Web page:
The international film world sees him as Germany's most significant filmmaker after World War II. Now, a extensive new photo book looks at Rainer Werner Fassbinder's unique career and shows how his films worked.
"The beginning of his filmmaking in 1969 and 1970 was like a cinematic supernova, unlike anything that had been seen before," writes Lothar Schirmer, describing Rainer Werner Fassbinder's role in film history.
Schirmer, co-editor with Julian Lorenz of the Fassbinder Foundation of a new picture book on the filmmaker, depicts in the preface Fassbinder's outstanding career. Early on, the renowned filmmaker was rejected by film schools and learned the art on his own.
In the new book, titled "R.W. Fassbinder, 1966 - 1983," Lorenz touches not only on Fassbinder's biography, but also on the aftereffects of his works and the efforts of the Fassbinder Foundation to secure his films for posterity - not an easy task in the digital age.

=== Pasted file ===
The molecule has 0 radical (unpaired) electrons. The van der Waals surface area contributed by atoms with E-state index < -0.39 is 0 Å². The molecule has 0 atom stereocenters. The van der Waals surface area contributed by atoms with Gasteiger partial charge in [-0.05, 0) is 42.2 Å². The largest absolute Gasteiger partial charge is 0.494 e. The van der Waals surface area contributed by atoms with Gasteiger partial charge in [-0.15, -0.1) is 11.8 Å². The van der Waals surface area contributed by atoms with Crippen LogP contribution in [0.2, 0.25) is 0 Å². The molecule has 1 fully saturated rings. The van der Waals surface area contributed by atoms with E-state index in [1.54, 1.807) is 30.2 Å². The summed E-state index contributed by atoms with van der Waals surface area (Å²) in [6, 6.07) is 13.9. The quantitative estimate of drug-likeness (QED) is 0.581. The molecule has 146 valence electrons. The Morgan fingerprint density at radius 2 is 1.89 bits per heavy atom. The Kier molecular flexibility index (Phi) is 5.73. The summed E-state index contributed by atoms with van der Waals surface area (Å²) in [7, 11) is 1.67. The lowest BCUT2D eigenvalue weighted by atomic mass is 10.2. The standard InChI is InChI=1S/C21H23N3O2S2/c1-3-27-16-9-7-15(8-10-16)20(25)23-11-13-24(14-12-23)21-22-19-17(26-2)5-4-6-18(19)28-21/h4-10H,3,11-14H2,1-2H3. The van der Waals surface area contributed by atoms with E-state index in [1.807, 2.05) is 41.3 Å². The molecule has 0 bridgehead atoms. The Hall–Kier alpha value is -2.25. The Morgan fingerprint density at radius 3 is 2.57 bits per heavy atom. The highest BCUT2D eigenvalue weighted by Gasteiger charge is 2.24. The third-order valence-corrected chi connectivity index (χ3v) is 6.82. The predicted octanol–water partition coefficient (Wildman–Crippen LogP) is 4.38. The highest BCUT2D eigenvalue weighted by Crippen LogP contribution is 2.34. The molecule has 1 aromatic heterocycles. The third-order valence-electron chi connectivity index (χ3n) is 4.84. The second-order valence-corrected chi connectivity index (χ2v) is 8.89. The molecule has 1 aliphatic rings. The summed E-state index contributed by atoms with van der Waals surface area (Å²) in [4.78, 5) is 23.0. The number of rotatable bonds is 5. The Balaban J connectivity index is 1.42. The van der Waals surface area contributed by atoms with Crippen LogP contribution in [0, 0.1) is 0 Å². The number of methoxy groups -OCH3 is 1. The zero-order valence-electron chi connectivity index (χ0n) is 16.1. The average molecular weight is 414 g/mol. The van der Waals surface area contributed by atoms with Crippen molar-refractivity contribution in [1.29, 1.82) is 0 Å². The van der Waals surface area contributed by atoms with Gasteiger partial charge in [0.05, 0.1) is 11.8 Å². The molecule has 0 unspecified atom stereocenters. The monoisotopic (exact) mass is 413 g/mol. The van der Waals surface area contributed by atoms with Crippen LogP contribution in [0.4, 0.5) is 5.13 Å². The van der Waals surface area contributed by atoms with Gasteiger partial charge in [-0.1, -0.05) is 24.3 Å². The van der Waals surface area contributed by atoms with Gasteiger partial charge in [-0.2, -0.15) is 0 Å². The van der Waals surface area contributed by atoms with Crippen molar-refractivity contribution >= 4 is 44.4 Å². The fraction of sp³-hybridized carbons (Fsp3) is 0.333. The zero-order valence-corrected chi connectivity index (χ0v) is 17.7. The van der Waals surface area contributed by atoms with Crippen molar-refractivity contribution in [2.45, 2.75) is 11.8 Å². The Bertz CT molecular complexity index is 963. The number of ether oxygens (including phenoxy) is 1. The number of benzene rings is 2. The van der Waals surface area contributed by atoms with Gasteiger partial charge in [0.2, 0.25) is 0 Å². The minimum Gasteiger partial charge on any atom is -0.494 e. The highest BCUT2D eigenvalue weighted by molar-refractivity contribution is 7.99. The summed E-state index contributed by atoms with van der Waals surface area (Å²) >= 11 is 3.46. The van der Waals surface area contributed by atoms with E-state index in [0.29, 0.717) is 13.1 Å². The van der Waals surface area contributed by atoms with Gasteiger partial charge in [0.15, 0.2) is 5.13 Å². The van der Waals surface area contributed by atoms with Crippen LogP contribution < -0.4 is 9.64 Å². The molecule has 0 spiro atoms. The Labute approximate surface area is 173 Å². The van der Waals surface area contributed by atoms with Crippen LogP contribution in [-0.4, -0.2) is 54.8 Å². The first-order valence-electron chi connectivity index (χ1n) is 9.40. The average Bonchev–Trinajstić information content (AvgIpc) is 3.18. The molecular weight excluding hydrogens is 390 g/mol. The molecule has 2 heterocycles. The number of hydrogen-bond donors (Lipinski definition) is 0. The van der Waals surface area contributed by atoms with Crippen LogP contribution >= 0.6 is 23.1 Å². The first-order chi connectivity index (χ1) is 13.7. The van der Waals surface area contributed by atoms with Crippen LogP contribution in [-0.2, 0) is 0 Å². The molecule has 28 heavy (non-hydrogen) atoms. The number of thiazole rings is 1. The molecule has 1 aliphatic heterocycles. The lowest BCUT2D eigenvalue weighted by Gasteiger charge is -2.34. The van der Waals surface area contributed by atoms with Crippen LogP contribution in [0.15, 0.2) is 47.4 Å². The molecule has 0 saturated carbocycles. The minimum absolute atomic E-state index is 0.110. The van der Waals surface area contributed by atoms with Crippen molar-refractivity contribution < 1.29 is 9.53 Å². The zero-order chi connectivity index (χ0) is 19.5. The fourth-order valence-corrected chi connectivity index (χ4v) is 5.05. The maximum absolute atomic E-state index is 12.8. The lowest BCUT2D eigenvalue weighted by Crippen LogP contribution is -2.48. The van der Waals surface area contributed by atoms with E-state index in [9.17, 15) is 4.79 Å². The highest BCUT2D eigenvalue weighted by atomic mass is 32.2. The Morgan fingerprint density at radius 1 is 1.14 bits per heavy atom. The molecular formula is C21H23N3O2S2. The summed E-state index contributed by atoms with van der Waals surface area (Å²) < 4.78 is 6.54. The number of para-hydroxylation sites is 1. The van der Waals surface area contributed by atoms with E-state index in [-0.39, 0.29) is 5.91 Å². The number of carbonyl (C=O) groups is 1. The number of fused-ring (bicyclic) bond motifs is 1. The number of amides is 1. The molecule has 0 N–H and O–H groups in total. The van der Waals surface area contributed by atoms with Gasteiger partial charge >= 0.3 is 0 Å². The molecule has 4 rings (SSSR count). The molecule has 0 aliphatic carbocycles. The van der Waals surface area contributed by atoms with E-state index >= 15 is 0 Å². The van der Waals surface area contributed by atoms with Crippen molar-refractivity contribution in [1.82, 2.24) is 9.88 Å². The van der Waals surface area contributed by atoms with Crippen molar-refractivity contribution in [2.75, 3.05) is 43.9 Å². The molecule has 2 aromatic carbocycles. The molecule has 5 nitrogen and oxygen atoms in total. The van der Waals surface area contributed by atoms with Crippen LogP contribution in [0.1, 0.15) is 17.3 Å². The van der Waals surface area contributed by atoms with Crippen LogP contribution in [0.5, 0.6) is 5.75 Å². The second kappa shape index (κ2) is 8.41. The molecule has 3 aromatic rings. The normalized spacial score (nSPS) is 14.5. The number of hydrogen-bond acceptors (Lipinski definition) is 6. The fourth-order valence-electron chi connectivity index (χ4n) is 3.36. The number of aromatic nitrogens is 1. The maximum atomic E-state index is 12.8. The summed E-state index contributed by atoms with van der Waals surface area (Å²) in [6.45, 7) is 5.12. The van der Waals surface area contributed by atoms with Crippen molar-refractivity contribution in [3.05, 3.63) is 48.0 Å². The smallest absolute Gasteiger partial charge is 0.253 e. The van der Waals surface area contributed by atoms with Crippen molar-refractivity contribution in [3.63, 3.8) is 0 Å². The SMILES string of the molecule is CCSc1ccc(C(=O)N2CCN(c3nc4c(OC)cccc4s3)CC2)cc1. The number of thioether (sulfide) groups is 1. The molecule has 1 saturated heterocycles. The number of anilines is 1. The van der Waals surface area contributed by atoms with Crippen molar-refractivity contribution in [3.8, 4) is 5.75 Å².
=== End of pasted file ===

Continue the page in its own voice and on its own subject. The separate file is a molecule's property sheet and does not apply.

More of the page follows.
Laurence Kardish, long-time film curator at the Museum of Modern Art in New York, also contributed a text in the book, which points out how significant Fassbinder is today in the US. Kardish says he's had a tremendous influence on film experts, museum curators, young filmmakers and also respected directors such as Richard Linklater, Todd Haynes and Quentin Tarantino.
Tarantino's recent film, "Django Unchanged," may have been a nod to Fassbinder's Western "Whity" from 1970.
The book presents 1,368 film stills and 46 photos from Fassbinder's life and oeuvre, presenting a comprehensive overview of the filmmaker's universe. Click through the gallery above for a closer look.